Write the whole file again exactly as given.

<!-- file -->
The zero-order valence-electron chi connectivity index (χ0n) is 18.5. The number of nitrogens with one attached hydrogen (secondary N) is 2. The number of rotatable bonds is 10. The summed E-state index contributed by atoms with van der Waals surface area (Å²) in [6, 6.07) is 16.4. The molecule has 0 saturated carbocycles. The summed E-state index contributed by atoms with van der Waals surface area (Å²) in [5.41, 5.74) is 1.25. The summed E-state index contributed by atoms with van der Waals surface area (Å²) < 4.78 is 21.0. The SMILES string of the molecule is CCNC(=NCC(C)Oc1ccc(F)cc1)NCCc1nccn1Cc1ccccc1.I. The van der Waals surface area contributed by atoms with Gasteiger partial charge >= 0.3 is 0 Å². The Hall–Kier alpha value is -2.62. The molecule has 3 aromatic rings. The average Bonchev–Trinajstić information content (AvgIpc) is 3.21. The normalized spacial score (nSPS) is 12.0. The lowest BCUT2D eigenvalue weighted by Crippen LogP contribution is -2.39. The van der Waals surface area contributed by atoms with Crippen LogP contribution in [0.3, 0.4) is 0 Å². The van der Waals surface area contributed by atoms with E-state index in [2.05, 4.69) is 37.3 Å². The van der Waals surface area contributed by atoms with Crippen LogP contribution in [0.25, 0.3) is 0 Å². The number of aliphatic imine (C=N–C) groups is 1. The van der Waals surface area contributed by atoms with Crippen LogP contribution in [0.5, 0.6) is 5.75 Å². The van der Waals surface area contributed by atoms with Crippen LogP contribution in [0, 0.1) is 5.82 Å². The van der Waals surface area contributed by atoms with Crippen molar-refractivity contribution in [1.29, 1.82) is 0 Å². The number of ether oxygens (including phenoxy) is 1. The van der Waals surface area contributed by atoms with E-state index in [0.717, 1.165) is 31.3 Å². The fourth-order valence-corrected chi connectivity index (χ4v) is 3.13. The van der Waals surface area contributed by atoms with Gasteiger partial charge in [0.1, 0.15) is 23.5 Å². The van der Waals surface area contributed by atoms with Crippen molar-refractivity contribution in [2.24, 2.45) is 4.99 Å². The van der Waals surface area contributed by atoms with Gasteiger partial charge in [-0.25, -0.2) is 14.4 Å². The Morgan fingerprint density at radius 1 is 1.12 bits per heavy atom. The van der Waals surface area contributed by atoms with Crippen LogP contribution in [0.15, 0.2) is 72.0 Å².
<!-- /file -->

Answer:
The zero-order valence-electron chi connectivity index (χ0n) is 18.5. The number of nitrogens with one attached hydrogen (secondary N) is 2. The number of rotatable bonds is 10. The summed E-state index contributed by atoms with van der Waals surface area (Å²) in [6, 6.07) is 16.4. The molecule has 0 saturated carbocycles. The summed E-state index contributed by atoms with van der Waals surface area (Å²) in [5.41, 5.74) is 1.25. The summed E-state index contributed by atoms with van der Waals surface area (Å²) < 4.78 is 21.0. The SMILES string of the molecule is CCNC(=NCC(C)Oc1ccc(F)cc1)NCCc1nccn1Cc1ccccc1.I. The van der Waals surface area contributed by atoms with Gasteiger partial charge >= 0.3 is 0 Å². The Hall–Kier alpha value is -2.62. The molecule has 3 aromatic rings. The average Bonchev–Trinajstić information content (AvgIpc) is 3.21. The normalized spacial score (nSPS) is 12.0. The lowest BCUT2D eigenvalue weighted by Crippen LogP contribution is -2.39. The van der Waals surface area contributed by atoms with Crippen LogP contribution in [0.3, 0.4) is 0 Å². The van der Waals surface area contributed by atoms with E-state index in [2.05, 4.69) is 37.3 Å². The van der Waals surface area contributed by atoms with Crippen LogP contribution in [0.25, 0.3) is 0 Å². The number of aliphatic imine (C=N–C) groups is 1. The van der Waals surface area contributed by atoms with Crippen LogP contribution in [0.5, 0.6) is 5.75 Å². The van der Waals surface area contributed by atoms with Crippen LogP contribution in [0, 0.1) is 5.82 Å². The van der Waals surface area contributed by atoms with Crippen molar-refractivity contribution in [1.29, 1.82) is 0 Å². The number of ether oxygens (including phenoxy) is 1. The van der Waals surface area contributed by atoms with E-state index in [0.717, 1.165) is 31.3 Å². The fourth-order valence-corrected chi connectivity index (χ4v) is 3.13. The van der Waals surface area contributed by atoms with Gasteiger partial charge in [0.1, 0.15) is 23.5 Å². The van der Waals surface area contributed by atoms with Crippen molar-refractivity contribution in [2.24, 2.45) is 4.99 Å². The van der Waals surface area contributed by atoms with Gasteiger partial charge in [-0.25, -0.2) is 14.4 Å². The Morgan fingerprint density at radius 1 is 1.12 bits per heavy atom. The van der Waals surface area contributed by atoms with Crippen LogP contribution in [0.15, 0.2) is 72.0 Å².